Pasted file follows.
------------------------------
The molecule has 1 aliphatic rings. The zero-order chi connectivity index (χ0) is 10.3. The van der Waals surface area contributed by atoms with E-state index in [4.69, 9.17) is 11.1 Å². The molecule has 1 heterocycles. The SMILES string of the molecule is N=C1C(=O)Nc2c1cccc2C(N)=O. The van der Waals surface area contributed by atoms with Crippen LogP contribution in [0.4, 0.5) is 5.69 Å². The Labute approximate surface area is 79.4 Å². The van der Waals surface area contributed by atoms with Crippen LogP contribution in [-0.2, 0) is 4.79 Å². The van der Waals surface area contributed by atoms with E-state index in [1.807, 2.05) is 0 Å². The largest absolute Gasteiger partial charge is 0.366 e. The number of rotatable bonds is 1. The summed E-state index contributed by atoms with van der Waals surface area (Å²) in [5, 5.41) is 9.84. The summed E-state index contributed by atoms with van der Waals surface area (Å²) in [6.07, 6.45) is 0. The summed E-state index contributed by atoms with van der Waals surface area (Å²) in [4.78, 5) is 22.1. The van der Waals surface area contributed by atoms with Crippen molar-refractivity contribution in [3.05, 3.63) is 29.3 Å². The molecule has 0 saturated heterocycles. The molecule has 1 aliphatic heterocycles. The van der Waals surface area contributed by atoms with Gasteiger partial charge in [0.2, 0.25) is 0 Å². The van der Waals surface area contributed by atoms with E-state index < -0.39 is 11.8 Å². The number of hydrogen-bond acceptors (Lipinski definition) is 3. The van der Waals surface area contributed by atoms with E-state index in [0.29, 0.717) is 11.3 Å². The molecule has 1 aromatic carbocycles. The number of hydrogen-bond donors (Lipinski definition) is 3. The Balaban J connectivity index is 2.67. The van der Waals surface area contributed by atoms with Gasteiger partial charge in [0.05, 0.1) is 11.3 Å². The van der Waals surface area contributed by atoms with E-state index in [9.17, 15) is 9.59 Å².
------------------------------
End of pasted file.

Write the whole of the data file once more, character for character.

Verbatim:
The molecule has 1 aliphatic rings. The zero-order chi connectivity index (χ0) is 10.3. The van der Waals surface area contributed by atoms with E-state index in [4.69, 9.17) is 11.1 Å². The molecule has 1 heterocycles. The SMILES string of the molecule is N=C1C(=O)Nc2c1cccc2C(N)=O. The van der Waals surface area contributed by atoms with Crippen LogP contribution in [0.4, 0.5) is 5.69 Å². The Labute approximate surface area is 79.4 Å². The van der Waals surface area contributed by atoms with Crippen LogP contribution in [-0.2, 0) is 4.79 Å². The van der Waals surface area contributed by atoms with E-state index in [1.807, 2.05) is 0 Å². The largest absolute Gasteiger partial charge is 0.366 e. The number of rotatable bonds is 1. The summed E-state index contributed by atoms with van der Waals surface area (Å²) in [5, 5.41) is 9.84. The summed E-state index contributed by atoms with van der Waals surface area (Å²) in [6.07, 6.45) is 0. The summed E-state index contributed by atoms with van der Waals surface area (Å²) in [4.78, 5) is 22.1. The van der Waals surface area contributed by atoms with Crippen molar-refractivity contribution in [3.05, 3.63) is 29.3 Å². The molecule has 0 saturated heterocycles. The molecule has 1 aliphatic heterocycles. The van der Waals surface area contributed by atoms with Gasteiger partial charge in [0.2, 0.25) is 0 Å². The van der Waals surface area contributed by atoms with E-state index < -0.39 is 11.8 Å². The number of hydrogen-bond acceptors (Lipinski definition) is 3. The van der Waals surface area contributed by atoms with E-state index in [0.29, 0.717) is 11.3 Å². The molecule has 1 aromatic carbocycles. The number of hydrogen-bond donors (Lipinski definition) is 3. The Balaban J connectivity index is 2.67. The van der Waals surface area contributed by atoms with Gasteiger partial charge in [0.05, 0.1) is 11.3 Å². The van der Waals surface area contributed by atoms with E-state index in [9.17, 15) is 9.59 Å².